Wednesday, May 22, 2024

Review: The War on Sarah Morris by Kathleen Jones


Genre: Coming of Age



What happens when your secure corporate job suddenly becomes precarious? Book editor Sarah Morris finds herself in this predicament when the company she has served for twenty-one years is reorganized. Sarah’s boss gives all the company’s book editing projects to freelancers and a pet employee, unofficially demoting Sarah, who must spend her days tagging documents. And when Sarah’s boss starts bullying her, she realizes that she’s been pigeonholed into a dead-end job.”


“Kathleen Jones was born in Windsor, Ontario, Canada and graduated from the University of Toronto with a degree in English literature. For thirty years, she toughed it out in the corporate world, chiefly as an editor for various Canadian book publishers. Sometimes, Kathleen had the opportunity to do work that she enjoyed, but too often, she didn’t. Towards the end of her career, the type of work that interested and challenged Kathleen began to slip away, and she became less and less happy.

Then one day, Kathleen realized something: creative, out-of-the box thinkers like her don’t belong in the corporate world, and if she wanted “meaningful” work, she would have to create it for herself.

That was when Kathleen decided to pursue the only work that she’d ever really wanted to do since she was a child: the work of a novelist!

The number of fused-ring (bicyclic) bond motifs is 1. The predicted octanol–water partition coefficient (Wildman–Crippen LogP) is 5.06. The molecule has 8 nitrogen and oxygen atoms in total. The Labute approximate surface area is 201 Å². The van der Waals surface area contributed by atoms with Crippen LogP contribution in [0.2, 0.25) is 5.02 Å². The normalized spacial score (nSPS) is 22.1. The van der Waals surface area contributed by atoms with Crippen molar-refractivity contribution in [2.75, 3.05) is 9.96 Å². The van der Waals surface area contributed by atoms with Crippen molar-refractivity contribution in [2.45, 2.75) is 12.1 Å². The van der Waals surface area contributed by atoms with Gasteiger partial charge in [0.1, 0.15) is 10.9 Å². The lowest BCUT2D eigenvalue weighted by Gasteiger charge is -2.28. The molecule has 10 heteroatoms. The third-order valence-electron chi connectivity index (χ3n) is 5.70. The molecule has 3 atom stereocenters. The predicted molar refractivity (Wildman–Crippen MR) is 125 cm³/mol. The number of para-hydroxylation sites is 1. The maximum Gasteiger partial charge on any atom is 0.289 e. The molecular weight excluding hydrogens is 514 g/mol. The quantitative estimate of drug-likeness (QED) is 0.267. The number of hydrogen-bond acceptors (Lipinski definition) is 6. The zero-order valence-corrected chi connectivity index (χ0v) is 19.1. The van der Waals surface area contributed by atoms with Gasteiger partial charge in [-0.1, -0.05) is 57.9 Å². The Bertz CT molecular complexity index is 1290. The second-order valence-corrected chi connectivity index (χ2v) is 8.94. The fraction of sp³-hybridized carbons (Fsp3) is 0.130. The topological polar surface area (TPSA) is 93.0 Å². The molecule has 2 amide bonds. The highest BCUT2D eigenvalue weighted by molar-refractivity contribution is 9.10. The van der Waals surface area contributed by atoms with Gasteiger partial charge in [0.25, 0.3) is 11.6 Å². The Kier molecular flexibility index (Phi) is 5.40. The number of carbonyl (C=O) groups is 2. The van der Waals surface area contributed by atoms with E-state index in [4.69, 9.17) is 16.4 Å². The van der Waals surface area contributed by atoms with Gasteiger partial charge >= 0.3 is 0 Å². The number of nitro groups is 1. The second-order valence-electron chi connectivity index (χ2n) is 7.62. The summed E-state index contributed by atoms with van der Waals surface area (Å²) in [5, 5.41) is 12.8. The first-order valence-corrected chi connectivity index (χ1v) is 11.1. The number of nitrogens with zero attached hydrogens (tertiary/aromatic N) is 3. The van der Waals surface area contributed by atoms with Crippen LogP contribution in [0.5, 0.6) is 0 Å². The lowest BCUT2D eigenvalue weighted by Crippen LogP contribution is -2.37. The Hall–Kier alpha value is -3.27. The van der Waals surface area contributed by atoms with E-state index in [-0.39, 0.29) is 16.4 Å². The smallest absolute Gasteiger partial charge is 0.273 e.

Today, Kathleen is a full-time author who writes for a number of popular book blogs. She also contributes monthly book reviews to Goodreads. She lives in Toronto, Ontario, Canada.”

For more, visit her website her website.


I struggled to even decide what genre to indicate this book fit in. The small publisher that published this book describes themselves as specializing in non-fiction genres “such as memoir, autobiographical fiction, poetry, or a combination.” While I’ve never heard the term autobiographical fiction before and it seems like two words that contradict each other, what they mean by that is easy enough to figure out and based on the author’s biography this novel almost surely has some degree of that. But what I could be sure of is that while far from what we think of or the typical definition of a coming-of-age story, that description still seems to fit this one as the protagonist struggles with life’s changes and how to deal with them in the same way as a teen trying to move into adulthood might.

However, unlike a coming-of-age story, the ideal reader for this is probably a touch older. To really get into the story of Sarah Morris, I think a reader needs to be old enough to be somewhat established in their career, possibly seen and struggled with unanticipated changes, or at least observed others deal with that struggle. Those in this position will understand where Sarah is coming from and get sucked into the story, wondering how it is going to end.

Buy now from:            Amazon US        Amazon UK

Format/Typo Issues:

No significant issues

Rating: **** Four Stars

Reviewed by: BigAl

Approximate word count: 75-80,000 words

1 comment:

Judi Moore said...

It's also an interesting way to illustrate how labour is treated these days. Here in Britain the deskilling going on is pitiful. The polarisation of labour (and remuneration, and job satisfaction) is just awful.

Sounds like a chilling read.